Add half a teaspoon to salad dressings or to curries and stir fries — mixing turmeric with black pepper and some oils can increase absorption by 2,000 per cent, she adds. Or take a supplement.


Drink green tea to get a dose of anti-ageing nutrients


Drink green tea to get a dose of anti-ageing nutrientsCredit: Getty

Drink two daily cups of green tea or three cups of oolong, each brewed for ten minutes so that the essential compounds are released, to get another dose of anti-ageing nutrients.

“Basically, they help to reverse ageing in a smart way by improving cell health,” says Dr Fitzgerald.


“Tomatoes are a rich source of lutein, an antioxidant carotenoid that has a profound effect on our biological age,” Dr Fitzgerald reveals.

Peppers and grapes are other good plant sources of lutein. Tomatoes also provide the antioxidant compound lycopene, which makes them red, and is associated with preventing skin ageing.


Add rosemary to meals whenever you can — the participants in the study were advised to add half a teaspoon to dishes daily.

“Rosmarinic acid is the star component of rosemary,” says Dr Fitzgerald.

“Use the herb to season fish, chicken or vegetables as there is plenty of science to show that even small amounts have gene-balancing benefits.”


Another important component of the anti-ageing diet is the phytonutrient allicin found in garlic. Dr Fitzgerald says: “Two medium cloves provide a good dose. But use it as often as you can.”

Garlic, onions and leeks are also important prebiotic foods, helping to create the environment needed for a healthy gut.

“A healthy gut will make nutrients essential for reversing biological ageing more available to the body,” she says.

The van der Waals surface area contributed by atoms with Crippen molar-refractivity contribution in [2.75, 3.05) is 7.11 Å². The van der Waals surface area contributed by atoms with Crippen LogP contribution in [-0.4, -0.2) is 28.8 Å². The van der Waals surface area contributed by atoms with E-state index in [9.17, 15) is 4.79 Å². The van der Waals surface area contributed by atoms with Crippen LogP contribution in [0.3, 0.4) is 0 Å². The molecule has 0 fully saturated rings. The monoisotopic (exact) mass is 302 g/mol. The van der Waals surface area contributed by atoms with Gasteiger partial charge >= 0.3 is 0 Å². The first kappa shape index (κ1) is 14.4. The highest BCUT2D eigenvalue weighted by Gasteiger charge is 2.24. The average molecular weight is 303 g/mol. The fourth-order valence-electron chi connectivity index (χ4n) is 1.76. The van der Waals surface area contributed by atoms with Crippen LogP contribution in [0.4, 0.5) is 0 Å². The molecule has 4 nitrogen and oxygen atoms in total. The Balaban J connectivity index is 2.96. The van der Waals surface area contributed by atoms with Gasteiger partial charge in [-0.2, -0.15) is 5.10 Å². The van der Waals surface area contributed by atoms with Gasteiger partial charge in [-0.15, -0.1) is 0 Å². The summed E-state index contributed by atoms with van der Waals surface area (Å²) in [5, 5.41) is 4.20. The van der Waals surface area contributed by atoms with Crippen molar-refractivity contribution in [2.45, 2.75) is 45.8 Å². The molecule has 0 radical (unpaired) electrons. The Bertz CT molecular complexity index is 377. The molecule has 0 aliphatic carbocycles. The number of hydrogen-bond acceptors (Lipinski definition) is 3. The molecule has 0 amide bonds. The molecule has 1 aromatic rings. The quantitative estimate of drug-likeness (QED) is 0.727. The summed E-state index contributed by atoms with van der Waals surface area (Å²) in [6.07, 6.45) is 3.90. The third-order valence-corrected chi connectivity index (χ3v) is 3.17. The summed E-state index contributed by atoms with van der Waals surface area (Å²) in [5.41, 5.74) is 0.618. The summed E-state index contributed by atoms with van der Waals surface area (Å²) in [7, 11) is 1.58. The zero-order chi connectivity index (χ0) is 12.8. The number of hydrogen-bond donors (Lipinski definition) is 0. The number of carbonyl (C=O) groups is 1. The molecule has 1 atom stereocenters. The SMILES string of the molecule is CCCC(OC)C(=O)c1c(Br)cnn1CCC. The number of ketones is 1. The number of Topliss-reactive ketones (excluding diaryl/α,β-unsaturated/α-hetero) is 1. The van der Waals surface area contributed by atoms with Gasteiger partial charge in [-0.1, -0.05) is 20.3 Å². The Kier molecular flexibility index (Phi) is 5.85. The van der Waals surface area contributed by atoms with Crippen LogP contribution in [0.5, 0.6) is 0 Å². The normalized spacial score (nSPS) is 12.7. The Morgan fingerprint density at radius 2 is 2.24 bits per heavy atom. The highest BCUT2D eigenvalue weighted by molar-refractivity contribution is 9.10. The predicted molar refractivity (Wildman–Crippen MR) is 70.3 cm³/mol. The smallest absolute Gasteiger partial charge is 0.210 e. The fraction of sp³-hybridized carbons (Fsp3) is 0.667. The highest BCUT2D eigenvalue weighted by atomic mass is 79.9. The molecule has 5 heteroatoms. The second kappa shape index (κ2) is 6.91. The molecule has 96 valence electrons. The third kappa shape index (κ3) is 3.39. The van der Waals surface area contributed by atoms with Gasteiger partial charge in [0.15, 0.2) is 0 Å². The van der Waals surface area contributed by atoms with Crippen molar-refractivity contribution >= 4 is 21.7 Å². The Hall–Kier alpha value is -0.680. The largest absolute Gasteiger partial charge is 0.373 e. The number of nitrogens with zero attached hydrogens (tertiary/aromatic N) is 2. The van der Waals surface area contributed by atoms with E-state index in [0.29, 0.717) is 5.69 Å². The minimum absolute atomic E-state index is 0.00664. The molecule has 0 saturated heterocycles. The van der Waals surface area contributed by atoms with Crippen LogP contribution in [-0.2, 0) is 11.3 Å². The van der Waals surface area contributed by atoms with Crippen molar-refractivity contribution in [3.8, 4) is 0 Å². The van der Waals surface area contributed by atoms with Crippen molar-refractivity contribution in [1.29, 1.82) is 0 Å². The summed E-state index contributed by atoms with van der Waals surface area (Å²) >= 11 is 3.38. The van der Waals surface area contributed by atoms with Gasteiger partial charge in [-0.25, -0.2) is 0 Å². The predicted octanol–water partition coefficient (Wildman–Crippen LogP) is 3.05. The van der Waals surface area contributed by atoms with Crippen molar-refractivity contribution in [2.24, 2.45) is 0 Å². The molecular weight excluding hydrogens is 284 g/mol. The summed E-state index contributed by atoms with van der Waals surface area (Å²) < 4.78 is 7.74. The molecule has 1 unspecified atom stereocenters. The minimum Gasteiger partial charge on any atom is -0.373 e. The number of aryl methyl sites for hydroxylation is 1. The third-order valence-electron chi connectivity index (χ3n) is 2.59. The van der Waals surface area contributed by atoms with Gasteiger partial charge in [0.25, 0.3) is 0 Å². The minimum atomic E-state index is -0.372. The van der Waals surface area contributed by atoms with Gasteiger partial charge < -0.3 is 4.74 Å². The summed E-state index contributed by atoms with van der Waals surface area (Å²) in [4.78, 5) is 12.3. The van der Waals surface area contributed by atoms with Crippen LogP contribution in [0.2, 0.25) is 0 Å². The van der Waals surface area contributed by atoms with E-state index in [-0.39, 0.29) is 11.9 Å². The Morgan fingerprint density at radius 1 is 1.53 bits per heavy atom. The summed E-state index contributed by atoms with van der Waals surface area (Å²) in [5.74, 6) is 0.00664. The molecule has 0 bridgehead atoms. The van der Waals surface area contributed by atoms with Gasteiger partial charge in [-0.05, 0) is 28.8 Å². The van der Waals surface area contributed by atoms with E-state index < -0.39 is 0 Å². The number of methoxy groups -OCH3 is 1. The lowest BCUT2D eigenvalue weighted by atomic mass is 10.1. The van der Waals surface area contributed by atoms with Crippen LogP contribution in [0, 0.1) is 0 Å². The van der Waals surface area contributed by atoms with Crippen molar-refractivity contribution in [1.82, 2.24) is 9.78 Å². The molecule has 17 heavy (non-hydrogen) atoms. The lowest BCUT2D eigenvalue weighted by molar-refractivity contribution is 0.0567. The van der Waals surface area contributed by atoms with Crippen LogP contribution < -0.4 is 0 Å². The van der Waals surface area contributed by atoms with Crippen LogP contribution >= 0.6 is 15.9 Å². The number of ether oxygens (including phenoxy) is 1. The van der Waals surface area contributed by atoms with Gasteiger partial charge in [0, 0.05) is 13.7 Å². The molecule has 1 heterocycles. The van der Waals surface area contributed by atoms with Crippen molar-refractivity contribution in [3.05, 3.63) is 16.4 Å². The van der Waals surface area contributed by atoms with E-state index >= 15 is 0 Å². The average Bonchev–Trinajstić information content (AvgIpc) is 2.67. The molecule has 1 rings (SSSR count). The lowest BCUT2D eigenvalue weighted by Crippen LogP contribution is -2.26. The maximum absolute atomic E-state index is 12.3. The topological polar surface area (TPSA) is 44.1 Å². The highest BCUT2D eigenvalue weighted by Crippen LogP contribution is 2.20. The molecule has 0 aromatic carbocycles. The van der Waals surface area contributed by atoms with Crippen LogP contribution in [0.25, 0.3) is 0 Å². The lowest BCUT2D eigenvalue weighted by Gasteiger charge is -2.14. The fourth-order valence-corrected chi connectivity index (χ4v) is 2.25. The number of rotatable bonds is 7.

Apples are an excellent source of anti-ageing nutrients.

“They are a brilliant addition to the diet and, if you eat them with the skin on, are a great supplier of quercetin and other polyphenols that help to regulate our genetic expression and reverse ageing,” says Dr Fitzgerald.

Fruits with similar benefits include avocados clementines, elderberries, pomegranates and tangerines.


“Eggs are arguably the best dietary source of choline, and it’s really hard for the body to make, so getting it in the diet is essential for keeping your cells and DNA functioning well,” Dr Fitzgerald says. “If you like eggs, get your choline by eating five to ten of them a week.”

She adds that choline supports cell maintenance and is used to make healthy cellular membranes.


Strawberries, raspberries, blackberries — or any berry — are good, so eat at least a handful every day. Dr Fitzgerald says: “They are extraordinarily good in terms of the nutrients and plant compounds they provide.”

Berries are a rich source of anthocyanins, antioxidants that give them their red and purple colour, which have been shown to help prevent age-related metabolic damage.